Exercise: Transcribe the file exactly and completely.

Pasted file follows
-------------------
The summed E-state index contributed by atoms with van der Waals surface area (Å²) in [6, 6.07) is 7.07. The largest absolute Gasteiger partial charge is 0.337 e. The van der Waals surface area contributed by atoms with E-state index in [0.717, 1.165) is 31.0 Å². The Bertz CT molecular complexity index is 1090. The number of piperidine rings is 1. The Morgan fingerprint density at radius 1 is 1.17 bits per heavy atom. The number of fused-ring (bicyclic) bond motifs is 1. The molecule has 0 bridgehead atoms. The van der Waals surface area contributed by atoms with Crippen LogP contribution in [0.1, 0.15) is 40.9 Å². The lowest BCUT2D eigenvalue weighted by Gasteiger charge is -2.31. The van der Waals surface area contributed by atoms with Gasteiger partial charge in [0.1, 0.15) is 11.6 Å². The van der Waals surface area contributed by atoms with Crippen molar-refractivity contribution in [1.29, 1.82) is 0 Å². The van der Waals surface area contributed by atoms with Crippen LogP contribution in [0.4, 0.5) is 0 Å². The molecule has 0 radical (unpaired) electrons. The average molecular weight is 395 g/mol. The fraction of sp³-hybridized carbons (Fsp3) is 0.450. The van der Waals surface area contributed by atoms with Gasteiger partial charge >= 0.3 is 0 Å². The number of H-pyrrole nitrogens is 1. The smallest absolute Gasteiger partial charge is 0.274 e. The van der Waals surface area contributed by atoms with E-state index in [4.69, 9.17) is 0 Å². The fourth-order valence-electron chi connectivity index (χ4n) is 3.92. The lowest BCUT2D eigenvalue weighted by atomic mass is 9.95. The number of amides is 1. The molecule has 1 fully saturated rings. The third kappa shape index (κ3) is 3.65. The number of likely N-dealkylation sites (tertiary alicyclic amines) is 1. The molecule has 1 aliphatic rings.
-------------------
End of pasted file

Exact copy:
The summed E-state index contributed by atoms with van der Waals surface area (Å²) in [6, 6.07) is 7.07. The largest absolute Gasteiger partial charge is 0.337 e. The van der Waals surface area contributed by atoms with E-state index in [0.717, 1.165) is 31.0 Å². The Bertz CT molecular complexity index is 1090. The number of piperidine rings is 1. The Morgan fingerprint density at radius 1 is 1.17 bits per heavy atom. The number of fused-ring (bicyclic) bond motifs is 1. The molecule has 0 bridgehead atoms. The van der Waals surface area contributed by atoms with Crippen LogP contribution in [0.1, 0.15) is 40.9 Å². The lowest BCUT2D eigenvalue weighted by Gasteiger charge is -2.31. The van der Waals surface area contributed by atoms with Gasteiger partial charge in [0.1, 0.15) is 11.6 Å². The van der Waals surface area contributed by atoms with Crippen molar-refractivity contribution in [1.29, 1.82) is 0 Å². The van der Waals surface area contributed by atoms with Crippen LogP contribution in [0.4, 0.5) is 0 Å². The molecule has 0 radical (unpaired) electrons. The average molecular weight is 395 g/mol. The fraction of sp³-hybridized carbons (Fsp3) is 0.450. The van der Waals surface area contributed by atoms with Gasteiger partial charge >= 0.3 is 0 Å². The number of H-pyrrole nitrogens is 1. The smallest absolute Gasteiger partial charge is 0.274 e. The van der Waals surface area contributed by atoms with E-state index in [4.69, 9.17) is 0 Å². The fourth-order valence-electron chi connectivity index (χ4n) is 3.92. The lowest BCUT2D eigenvalue weighted by atomic mass is 9.95. The number of amides is 1. The molecule has 1 fully saturated rings. The third kappa shape index (κ3) is 3.65. The number of likely N-dealkylation sites (tertiary alicyclic amines) is 1. The molecule has 1 aliphatic rings.